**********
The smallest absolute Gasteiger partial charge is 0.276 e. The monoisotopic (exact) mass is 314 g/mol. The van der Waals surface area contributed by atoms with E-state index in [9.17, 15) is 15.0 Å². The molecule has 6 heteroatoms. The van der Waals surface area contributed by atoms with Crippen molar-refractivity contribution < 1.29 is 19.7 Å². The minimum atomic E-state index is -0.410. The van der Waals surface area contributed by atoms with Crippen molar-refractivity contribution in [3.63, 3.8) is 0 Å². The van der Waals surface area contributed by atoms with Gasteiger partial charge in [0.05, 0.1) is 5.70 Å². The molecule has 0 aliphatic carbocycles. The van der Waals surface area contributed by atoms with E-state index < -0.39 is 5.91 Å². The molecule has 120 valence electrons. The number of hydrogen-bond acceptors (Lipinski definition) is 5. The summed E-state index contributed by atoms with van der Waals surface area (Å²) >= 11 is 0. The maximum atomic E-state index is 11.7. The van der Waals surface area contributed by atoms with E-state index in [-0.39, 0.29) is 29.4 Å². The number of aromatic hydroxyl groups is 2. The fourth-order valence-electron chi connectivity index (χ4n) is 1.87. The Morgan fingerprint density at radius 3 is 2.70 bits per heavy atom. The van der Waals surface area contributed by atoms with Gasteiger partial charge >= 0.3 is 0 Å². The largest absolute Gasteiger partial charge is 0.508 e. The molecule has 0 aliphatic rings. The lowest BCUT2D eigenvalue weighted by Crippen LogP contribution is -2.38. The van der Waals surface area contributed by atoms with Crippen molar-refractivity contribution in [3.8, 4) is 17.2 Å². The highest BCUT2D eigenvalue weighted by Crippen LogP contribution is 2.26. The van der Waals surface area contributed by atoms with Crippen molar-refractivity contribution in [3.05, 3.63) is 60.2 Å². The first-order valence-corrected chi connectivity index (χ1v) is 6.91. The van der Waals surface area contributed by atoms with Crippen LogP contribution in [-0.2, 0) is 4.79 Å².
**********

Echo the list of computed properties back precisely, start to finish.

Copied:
The smallest absolute Gasteiger partial charge is 0.276 e. The monoisotopic (exact) mass is 314 g/mol. The van der Waals surface area contributed by atoms with E-state index in [9.17, 15) is 15.0 Å². The molecule has 6 heteroatoms. The van der Waals surface area contributed by atoms with Crippen molar-refractivity contribution < 1.29 is 19.7 Å². The minimum atomic E-state index is -0.410. The van der Waals surface area contributed by atoms with Crippen molar-refractivity contribution in [3.63, 3.8) is 0 Å². The van der Waals surface area contributed by atoms with Gasteiger partial charge in [0.05, 0.1) is 5.70 Å². The molecule has 0 aliphatic carbocycles. The van der Waals surface area contributed by atoms with E-state index < -0.39 is 5.91 Å². The molecule has 120 valence electrons. The number of hydrogen-bond acceptors (Lipinski definition) is 5. The summed E-state index contributed by atoms with van der Waals surface area (Å²) >= 11 is 0. The maximum atomic E-state index is 11.7. The van der Waals surface area contributed by atoms with E-state index in [-0.39, 0.29) is 29.4 Å². The number of aromatic hydroxyl groups is 2. The fourth-order valence-electron chi connectivity index (χ4n) is 1.87. The Morgan fingerprint density at radius 3 is 2.70 bits per heavy atom. The van der Waals surface area contributed by atoms with Gasteiger partial charge >= 0.3 is 0 Å². The largest absolute Gasteiger partial charge is 0.508 e. The molecule has 0 aliphatic rings. The lowest BCUT2D eigenvalue weighted by Crippen LogP contribution is -2.38. The van der Waals surface area contributed by atoms with Crippen molar-refractivity contribution in [3.8, 4) is 17.2 Å². The highest BCUT2D eigenvalue weighted by Crippen LogP contribution is 2.26. The van der Waals surface area contributed by atoms with Crippen molar-refractivity contribution in [3.05, 3.63) is 60.2 Å². The first-order valence-corrected chi connectivity index (χ1v) is 6.91. The van der Waals surface area contributed by atoms with Crippen LogP contribution in [-0.2, 0) is 4.79 Å².